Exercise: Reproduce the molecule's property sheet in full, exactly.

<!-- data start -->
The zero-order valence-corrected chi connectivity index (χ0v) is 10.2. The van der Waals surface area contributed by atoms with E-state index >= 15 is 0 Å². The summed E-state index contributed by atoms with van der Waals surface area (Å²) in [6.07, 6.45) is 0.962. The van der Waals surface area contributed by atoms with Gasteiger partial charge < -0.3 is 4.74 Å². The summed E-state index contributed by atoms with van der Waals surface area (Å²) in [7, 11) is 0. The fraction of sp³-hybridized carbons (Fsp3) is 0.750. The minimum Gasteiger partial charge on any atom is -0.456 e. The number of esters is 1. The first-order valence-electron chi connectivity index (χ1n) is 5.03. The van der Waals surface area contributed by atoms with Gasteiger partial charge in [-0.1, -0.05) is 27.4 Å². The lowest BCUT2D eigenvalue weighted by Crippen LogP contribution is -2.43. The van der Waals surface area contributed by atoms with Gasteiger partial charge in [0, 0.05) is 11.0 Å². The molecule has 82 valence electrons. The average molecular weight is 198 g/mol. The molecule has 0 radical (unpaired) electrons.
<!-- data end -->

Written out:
The zero-order valence-corrected chi connectivity index (χ0v) is 10.2. The van der Waals surface area contributed by atoms with E-state index >= 15 is 0 Å². The summed E-state index contributed by atoms with van der Waals surface area (Å²) in [6.07, 6.45) is 0.962. The van der Waals surface area contributed by atoms with Gasteiger partial charge < -0.3 is 4.74 Å². The summed E-state index contributed by atoms with van der Waals surface area (Å²) in [7, 11) is 0. The fraction of sp³-hybridized carbons (Fsp3) is 0.750. The minimum Gasteiger partial charge on any atom is -0.456 e. The number of esters is 1. The first-order valence-electron chi connectivity index (χ1n) is 5.03. The van der Waals surface area contributed by atoms with Gasteiger partial charge in [-0.1, -0.05) is 27.4 Å². The lowest BCUT2D eigenvalue weighted by Crippen LogP contribution is -2.43. The van der Waals surface area contributed by atoms with Gasteiger partial charge in [0, 0.05) is 11.0 Å². The molecule has 82 valence electrons. The average molecular weight is 198 g/mol. The molecule has 0 radical (unpaired) electrons.